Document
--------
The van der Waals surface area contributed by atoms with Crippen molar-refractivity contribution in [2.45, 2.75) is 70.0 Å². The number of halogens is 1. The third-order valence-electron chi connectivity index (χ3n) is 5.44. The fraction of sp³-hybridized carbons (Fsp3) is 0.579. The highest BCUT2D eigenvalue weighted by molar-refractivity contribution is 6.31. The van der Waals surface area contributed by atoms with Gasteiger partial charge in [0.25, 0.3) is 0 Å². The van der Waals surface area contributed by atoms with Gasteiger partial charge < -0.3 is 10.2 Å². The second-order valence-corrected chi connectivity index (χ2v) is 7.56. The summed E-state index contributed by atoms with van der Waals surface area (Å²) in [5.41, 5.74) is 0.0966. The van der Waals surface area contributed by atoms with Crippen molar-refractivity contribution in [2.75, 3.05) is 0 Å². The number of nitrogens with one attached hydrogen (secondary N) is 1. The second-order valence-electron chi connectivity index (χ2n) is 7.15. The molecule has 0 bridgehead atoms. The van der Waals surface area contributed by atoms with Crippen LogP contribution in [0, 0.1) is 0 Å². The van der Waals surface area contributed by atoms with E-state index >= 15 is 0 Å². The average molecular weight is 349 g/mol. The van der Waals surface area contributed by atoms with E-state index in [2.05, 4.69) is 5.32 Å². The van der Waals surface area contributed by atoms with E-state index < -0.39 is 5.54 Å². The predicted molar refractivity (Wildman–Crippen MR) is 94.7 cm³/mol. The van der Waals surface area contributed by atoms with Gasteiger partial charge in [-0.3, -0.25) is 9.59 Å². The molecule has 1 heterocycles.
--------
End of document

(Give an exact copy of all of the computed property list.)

The van der Waals surface area contributed by atoms with Crippen molar-refractivity contribution in [2.45, 2.75) is 70.0 Å². The number of halogens is 1. The third-order valence-electron chi connectivity index (χ3n) is 5.44. The fraction of sp³-hybridized carbons (Fsp3) is 0.579. The highest BCUT2D eigenvalue weighted by molar-refractivity contribution is 6.31. The van der Waals surface area contributed by atoms with Gasteiger partial charge in [0.25, 0.3) is 0 Å². The van der Waals surface area contributed by atoms with Gasteiger partial charge < -0.3 is 10.2 Å². The second-order valence-corrected chi connectivity index (χ2v) is 7.56. The summed E-state index contributed by atoms with van der Waals surface area (Å²) in [5.41, 5.74) is 0.0966. The van der Waals surface area contributed by atoms with Crippen molar-refractivity contribution in [2.75, 3.05) is 0 Å². The number of nitrogens with one attached hydrogen (secondary N) is 1. The second-order valence-electron chi connectivity index (χ2n) is 7.15. The molecule has 0 bridgehead atoms. The van der Waals surface area contributed by atoms with Crippen LogP contribution in [0, 0.1) is 0 Å². The van der Waals surface area contributed by atoms with E-state index >= 15 is 0 Å². The average molecular weight is 349 g/mol. The van der Waals surface area contributed by atoms with E-state index in [2.05, 4.69) is 5.32 Å². The van der Waals surface area contributed by atoms with E-state index < -0.39 is 5.54 Å². The predicted molar refractivity (Wildman–Crippen MR) is 94.7 cm³/mol. The van der Waals surface area contributed by atoms with Gasteiger partial charge in [-0.3, -0.25) is 9.59 Å². The molecule has 1 heterocycles.